Advantages, disadvantages and early preview of Texas vs. Oklahoma

The Texas Longhorns and Oklahoma Sooners play next season in the Cotton Bowl like they have since 1929. For the first time, the teams will play as members of the SEC.

The game will be of added importance for Texas after losing last year. While the Oklahoma game might have been on the back burner in preparation for Alabama last offseason, the Sooners should be the Longhorns’ top priority out of spring ball.

Oklahoma stunned Texas in Dallas in 2023. The game went down to the final seconds as the Sooners drove downfield with ease to take the lead with 15 seconds left.

Several faces from the game won’t be on the field for both teams. The Longhorns lose their dynamic interior defensive duo of T’Vondre Sweat and Byron Murphy along with the majority of their receiving production. The Sooners will have a new offensive coordinator, quarterback and mostly new offensive line.

Let’s look at a few advantages and disadvantages each team will have in the game.

Johnny Nansen

Arizona defensive coordinator Johnny Nansen comes over from Arizona as the Longhorns’ new linebackers coach. While Nansen’s defense allowed big plays to Oklahoma in last season’s Alamo Bowl, the unit wreaked havoc on freshman quarterback Jackson Arnold and new play caller Seth Littrell. In the positive, Arnold went 26/45 for 361 yards and two touchdowns with 38 yards rushing. In the negative, Arnold had five turnovers including three interceptions. Despite a decided talent disadvantage, Nansen’s defense held the Sooners to 24 points on the game.

New Oklahoma playcaller

Seth Littrell and Bill Bedenbaugh are set to coordinate the Oklahoma offense. My guess is we haven’t seen what they will bring to the Cotton Bowl in October. In December, Nansen did a good job defending against the unknowns and baiting turnovers from a tunnel vision prone freshman, but Arnold and company will have more time to prepare for this big game. The offensive style we saw in the Alamo Bowl might not be the one we see from the Sooners this season.

Continuity at quarterback, offensive line

Starting quarterback Quinn Ewers and three of his linemen enter their third season or more as starters. Two other offensive linemen have several games started over the last two seasons. That’s continuity and stability. In a game that features several momentum swings, that’s a huge advantage for Texas.

Veteran defense

The majority of Oklahoma’s best defenders returns with linebacker Danny Stutsman, safety Billy Bowman, edge rusher Ethan Downs and cornerbacks Woodi Washington and Gentry Williams returning. While the veteran defense allowed 527 yards to Texas last season, they showed up when it counted. A goal line stand, two early interceptions off Quinn Ewers and other timely plays went in the team’s favor. They’ll look to duplicate that success.

Oklahoma's dual threat

Oklahoma’s downfield passing game was the topic of discussing heading into Red River in 2023. How could Texas slow the Sooners’ passing game? It was the quarterback run that gashed the Longhorns defense. Oklahoma quarterback Dillon Gabriel did have a strong day through the air completing 23-for-38 for 285 yards and a touchdown. Even so, Gabriel’s 113 yards rushing and 8.1 yards per carry that did the most damage. You could argue Arnold is a better runner and more gifted passer than Gabriel, and Oklahoma’s downfield receiving threat isn’t going away. Texas might have to get to the quarterback consistently to break up the Sooners’ offensive rhythm.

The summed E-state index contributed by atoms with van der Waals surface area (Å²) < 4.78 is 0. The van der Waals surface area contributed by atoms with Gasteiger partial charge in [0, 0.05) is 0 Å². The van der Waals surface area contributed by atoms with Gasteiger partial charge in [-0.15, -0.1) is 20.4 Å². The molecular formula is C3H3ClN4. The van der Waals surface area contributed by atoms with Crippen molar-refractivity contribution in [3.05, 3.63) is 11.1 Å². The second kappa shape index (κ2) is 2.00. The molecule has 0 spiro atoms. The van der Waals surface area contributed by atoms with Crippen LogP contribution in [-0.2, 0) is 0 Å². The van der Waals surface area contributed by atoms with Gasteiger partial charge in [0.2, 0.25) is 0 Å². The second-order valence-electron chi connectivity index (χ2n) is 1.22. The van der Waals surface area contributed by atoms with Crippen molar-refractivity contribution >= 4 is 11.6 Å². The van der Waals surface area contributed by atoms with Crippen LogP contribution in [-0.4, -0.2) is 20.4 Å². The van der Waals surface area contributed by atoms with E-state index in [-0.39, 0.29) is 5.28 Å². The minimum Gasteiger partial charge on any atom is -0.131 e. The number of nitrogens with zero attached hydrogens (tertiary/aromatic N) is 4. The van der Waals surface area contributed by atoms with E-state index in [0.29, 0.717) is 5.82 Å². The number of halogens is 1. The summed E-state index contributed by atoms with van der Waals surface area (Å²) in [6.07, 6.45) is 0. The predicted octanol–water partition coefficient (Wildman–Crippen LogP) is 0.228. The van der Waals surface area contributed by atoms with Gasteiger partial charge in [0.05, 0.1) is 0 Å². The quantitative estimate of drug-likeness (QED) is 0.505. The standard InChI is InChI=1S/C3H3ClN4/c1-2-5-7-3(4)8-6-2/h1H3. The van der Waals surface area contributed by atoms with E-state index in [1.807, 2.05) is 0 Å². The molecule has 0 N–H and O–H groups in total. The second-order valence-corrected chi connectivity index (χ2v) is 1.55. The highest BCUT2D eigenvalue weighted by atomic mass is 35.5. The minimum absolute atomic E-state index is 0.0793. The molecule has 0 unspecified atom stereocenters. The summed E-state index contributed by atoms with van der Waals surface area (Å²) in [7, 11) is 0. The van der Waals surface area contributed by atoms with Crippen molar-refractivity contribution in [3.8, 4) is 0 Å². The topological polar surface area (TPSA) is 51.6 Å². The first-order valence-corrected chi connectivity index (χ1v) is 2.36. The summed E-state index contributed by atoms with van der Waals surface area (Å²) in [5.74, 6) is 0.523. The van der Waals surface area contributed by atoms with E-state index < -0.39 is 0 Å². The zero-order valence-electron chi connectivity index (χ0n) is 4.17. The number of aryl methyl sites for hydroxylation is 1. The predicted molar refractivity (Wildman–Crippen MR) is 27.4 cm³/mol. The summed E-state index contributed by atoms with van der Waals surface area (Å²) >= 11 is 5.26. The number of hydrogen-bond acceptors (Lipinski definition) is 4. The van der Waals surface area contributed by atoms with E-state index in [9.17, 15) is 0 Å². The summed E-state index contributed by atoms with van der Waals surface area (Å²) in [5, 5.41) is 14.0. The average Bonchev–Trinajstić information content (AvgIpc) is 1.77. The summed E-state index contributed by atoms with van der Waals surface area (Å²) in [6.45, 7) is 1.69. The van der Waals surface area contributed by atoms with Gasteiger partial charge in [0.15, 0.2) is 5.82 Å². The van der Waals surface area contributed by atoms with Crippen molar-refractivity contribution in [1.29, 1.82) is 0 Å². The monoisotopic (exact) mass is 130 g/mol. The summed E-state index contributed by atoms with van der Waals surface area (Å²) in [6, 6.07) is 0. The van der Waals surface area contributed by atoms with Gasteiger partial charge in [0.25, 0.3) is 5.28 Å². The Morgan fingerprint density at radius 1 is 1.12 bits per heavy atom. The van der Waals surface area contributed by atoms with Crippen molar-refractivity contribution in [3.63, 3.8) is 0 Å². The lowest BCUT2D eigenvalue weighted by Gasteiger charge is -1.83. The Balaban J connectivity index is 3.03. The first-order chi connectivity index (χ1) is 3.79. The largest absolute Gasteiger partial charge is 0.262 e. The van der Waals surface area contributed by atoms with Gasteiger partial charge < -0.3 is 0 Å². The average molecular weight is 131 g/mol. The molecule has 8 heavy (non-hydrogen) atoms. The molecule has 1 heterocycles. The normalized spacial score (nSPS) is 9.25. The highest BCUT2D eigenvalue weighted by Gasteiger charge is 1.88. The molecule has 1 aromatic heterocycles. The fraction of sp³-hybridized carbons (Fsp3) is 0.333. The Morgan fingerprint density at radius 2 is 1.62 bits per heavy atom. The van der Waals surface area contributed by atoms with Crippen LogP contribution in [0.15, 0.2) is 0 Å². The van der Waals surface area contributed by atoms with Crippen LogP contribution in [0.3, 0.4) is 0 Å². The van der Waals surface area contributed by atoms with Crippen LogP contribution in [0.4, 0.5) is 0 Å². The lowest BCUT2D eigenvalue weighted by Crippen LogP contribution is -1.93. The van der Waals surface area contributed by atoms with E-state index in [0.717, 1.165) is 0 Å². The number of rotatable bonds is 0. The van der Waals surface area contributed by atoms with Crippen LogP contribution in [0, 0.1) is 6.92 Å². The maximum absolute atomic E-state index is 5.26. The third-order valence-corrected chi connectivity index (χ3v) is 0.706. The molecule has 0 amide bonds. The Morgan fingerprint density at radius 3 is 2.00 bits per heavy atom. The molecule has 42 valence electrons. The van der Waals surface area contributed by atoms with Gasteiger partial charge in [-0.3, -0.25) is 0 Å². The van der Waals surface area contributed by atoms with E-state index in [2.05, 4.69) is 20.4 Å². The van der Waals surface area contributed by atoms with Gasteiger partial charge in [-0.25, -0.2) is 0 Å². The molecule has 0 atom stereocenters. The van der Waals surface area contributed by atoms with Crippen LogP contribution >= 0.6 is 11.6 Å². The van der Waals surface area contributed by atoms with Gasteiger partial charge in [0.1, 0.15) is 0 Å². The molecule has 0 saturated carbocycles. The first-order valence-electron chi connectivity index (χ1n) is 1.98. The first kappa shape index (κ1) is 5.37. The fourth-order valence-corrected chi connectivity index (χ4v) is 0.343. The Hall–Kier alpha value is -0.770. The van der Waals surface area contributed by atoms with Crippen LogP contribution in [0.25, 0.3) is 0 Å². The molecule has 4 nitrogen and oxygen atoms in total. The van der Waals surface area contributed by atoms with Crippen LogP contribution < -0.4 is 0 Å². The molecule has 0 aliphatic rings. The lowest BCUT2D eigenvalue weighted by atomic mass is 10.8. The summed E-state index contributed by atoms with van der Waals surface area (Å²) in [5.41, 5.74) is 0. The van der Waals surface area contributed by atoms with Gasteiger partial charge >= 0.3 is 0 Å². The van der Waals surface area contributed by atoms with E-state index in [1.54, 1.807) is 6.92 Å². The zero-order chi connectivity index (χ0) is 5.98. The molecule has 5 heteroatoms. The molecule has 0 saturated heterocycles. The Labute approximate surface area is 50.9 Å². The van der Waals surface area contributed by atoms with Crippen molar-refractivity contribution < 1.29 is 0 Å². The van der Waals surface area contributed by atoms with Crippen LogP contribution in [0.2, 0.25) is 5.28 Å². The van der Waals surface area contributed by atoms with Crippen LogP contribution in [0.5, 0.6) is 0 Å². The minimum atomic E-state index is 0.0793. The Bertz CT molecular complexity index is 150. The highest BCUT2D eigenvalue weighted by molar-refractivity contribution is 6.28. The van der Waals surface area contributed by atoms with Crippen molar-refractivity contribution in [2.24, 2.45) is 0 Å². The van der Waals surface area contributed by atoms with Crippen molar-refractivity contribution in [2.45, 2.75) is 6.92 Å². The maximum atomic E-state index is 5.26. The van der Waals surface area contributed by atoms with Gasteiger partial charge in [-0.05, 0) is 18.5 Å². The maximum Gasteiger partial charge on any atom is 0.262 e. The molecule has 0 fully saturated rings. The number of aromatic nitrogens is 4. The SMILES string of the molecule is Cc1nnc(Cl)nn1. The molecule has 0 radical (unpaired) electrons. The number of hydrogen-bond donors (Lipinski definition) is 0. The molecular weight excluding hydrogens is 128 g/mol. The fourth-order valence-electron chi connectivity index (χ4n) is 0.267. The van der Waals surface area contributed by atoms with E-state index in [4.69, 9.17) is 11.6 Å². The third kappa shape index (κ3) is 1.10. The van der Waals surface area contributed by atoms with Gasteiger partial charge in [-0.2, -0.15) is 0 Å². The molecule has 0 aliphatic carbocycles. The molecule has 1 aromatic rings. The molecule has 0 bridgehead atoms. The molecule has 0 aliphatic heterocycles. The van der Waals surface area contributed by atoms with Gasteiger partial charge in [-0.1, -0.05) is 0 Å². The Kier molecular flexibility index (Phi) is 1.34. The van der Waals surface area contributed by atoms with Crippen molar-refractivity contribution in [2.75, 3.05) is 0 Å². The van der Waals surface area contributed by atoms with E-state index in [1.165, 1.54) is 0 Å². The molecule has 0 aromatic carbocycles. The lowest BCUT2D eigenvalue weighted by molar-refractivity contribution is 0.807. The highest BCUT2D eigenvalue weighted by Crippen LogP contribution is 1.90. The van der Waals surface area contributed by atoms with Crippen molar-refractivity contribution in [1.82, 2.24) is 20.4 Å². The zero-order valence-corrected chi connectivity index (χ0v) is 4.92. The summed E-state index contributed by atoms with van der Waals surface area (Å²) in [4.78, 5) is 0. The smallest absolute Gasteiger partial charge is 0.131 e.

Focus shifts

The Texas Longhorns’ focus should shift from proving itself, as it did against Alabama, to taking care of business in the rivalry. The Oklahoma Sooners have a brutal SEC schedule to worry about, and one that’s much more difficult than the Longhorns’ slate. Texas has to beat Oklahoma this year. The game didn’t affect their playoff hopes last season, but a second consecutive loss isn’t what head coach Steve Sarkisian needs to allow. Beating Texas a second consecutive year won’t give the Sooners the same positive momentum if they fail to beat other top SEC teams on the schedule like Alabama, LSU, Ole Miss, Missouri and Tennessee. I tend to believe it could be Alabama, not Texas, who Oklahoma might prioritize.

Proven offensive commodities

Some opined that Texas’ cupboard would be bare following the loss of receivers Xavier Worthy, Adonai Mitchell, Jordan Whittington and Ja’Tavion Sanders. Those losses have been replaced by Alabama’s Isaiah Bond and Amari Niblack, Houston’s Matthew Golden and Oregon State’s Silas Bolden, all productive players elsewhere. One interesting returning production ranking sees Oklahoma at No. 16 of 16 in the SEC. As unknowns go, that would seem significant.

Proven defensive commodities

Oklahoma, of course, has a defense that could counteract whatever questions arise on the offensive side. They look to be one of the ten most trustworthy defenses in college football. Can they force three turnovers off Texas quarterback Quinn Ewers again? The Sooners played like they wanted it more last season with more intensity and urgency than the Longhorns. If they do it again, Texas will have another tough battle on its hands.

Outside projections

FanDuel recently had the Texas Longhorns as 10.5-point favorites over the Oklahoma Sooners for this year’s game. It’s uncertain from where that confidence comes, but it appears they’re banking on Texas’ upward trajectory or leaning on uncertainty for their opponent. Oklahoma won the turnover battle 3-0 in last season’s four-point win. Texas also outgained their rival, 527-486. If the margin for error is that slim for the Sooners again, one would assume that favors the Longhorns in 2024.

Story originally appeared on Longhorns Wire